Rail officials of Bangladesh and India sit today in Dhaka to work out a plan to implement the Akhaura-Agartala rail link, which will allow Delhi to connect with its seven north-eastern states.
India’s rail officials say that Delhi is moving for rapid implementation of their much-sought rail link which the two neighbours believe will open up a new era of business opportunities and people-to-people contact in the region.
However, Bangladesh railway officials say the link, which Delhi had pursued since 1972 to shorten its route of access to its landlocked seven-sister states using Bangladesh territory, will take at least two years.
In its bid to see the link established, the Indian government had already provided over $60.3m as aid to the project. The rail link will allow India to use the Bangladesh Railway to transport cargo from Chittagong port to the seven-sisters.
Bangladesh Railway’s additional director general for operations, Amzad Hossain, told the Dhaka Tribune Sunday: “On Tuesday, the project’s steering committee [comprising of Bangladeshi and Indian joint-secretary level officials] will sit to finalise the modus operandi [mode of operation] of the project.
“We all want to expedite the project’s implementation. Hopefully, we can finish it within the next two years.”
The rail official added that the meeting targets to work out tendering procedures and other related issues.
The deal to build the 20km rail link between Akhaura and Indian state Tripura’s capital, Agartala, was signed on February 16 by Bangladesh’s Economic Relations Division Secretary Abul Kalam Azad and Indian High Commissioner to Dhaka Pankaj Saran.
The connectivity after its implementation would allow India to cut down its 1500km-haul from the mainland to the north-eastern states through the Siliguri corridor to a mere 200km-link using Bangladesh.
Former director general of Bangladesh Railway, TA Chowdhury, told the Dhaka Tribune that the project would fetch foreign currency for Bangladesh Railway.
“At present, the Indian Railway link between the seven sisters and the mainland is about 1,500 kilometers. If implemented, the Akhaura-Agartala rail link will reduce the distance to only 200 kilometers,” said Chowdhury, who was one of negotiators for the project.
Akhaura was the major link between Chittagong port and Tripura prior to the partition of India in 1947. However, the partition snapped the link as Akhaura fell into the then East Pakistan.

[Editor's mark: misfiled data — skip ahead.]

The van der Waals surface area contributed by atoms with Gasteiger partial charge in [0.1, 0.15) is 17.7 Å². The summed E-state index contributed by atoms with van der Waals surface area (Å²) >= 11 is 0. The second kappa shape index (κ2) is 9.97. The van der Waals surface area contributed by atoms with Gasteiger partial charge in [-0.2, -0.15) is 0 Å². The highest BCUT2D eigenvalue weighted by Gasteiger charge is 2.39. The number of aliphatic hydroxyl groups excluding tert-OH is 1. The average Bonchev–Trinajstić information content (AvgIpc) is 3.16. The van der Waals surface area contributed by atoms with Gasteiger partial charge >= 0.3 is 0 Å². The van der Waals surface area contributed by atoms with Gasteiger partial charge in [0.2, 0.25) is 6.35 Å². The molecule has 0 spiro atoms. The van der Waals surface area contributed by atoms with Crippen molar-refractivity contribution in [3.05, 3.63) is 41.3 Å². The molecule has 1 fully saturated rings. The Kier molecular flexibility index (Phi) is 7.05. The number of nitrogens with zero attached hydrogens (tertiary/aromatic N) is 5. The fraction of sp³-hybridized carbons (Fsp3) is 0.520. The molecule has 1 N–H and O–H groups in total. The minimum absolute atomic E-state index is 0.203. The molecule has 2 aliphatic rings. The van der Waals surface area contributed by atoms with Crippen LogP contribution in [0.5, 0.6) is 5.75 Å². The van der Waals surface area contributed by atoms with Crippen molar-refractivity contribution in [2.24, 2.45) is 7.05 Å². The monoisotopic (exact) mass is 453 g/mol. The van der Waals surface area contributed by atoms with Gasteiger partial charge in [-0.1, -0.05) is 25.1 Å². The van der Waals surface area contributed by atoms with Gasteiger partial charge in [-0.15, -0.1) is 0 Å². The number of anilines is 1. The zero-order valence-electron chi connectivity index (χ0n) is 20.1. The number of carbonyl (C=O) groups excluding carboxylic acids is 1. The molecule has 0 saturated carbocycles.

Former ambassador Humayun Kabir told Dhaka Tribune that India would ‘tremendously be benefitted’ from the project. “They (India) can unload their products in the Chittagong port (from Kolkata or Mumbai) and carry to Agartala which is connected with other six states. It will reduce the cost of business,” said Kabir.
“In future it will also connect Bangladesh and India with the Southeast Asia through Myanmar-Thailand link,” he said.
Dr Delwar Hossain, a professor of International Relations at Dhaka University, told the Dhaka Tribune that the rail link, if sustained, would be ‘one of the factors for greater integration of India as far as regional connectivity is concerned’.
He said, “Again, it will certainly increase business activities and development in its north-eastern states”.
“With this new rail link Tripura would become the second state in India to be connected through rail link with Bangladesh. West Bengal is the only state which is connected at present,” said an Indian high commission statement on the project. At present, Bangladesh railway directly connects Dhaka and Kolkata through Darsana.
“It will provide access to Tripura through Bangladesh and the other north-eastern States of India and will open up new market in these States for goods manufactured in Bangladesh.”
This link would also be vital for the Trans – Asian Railway Network (TAR), of which both India and Bangladesh are members. As part of TAR, India has been constructing a 350km rail link from Jiribam (India) to Moreh (Myanmar)—a link Bangladesh can be benefitted from.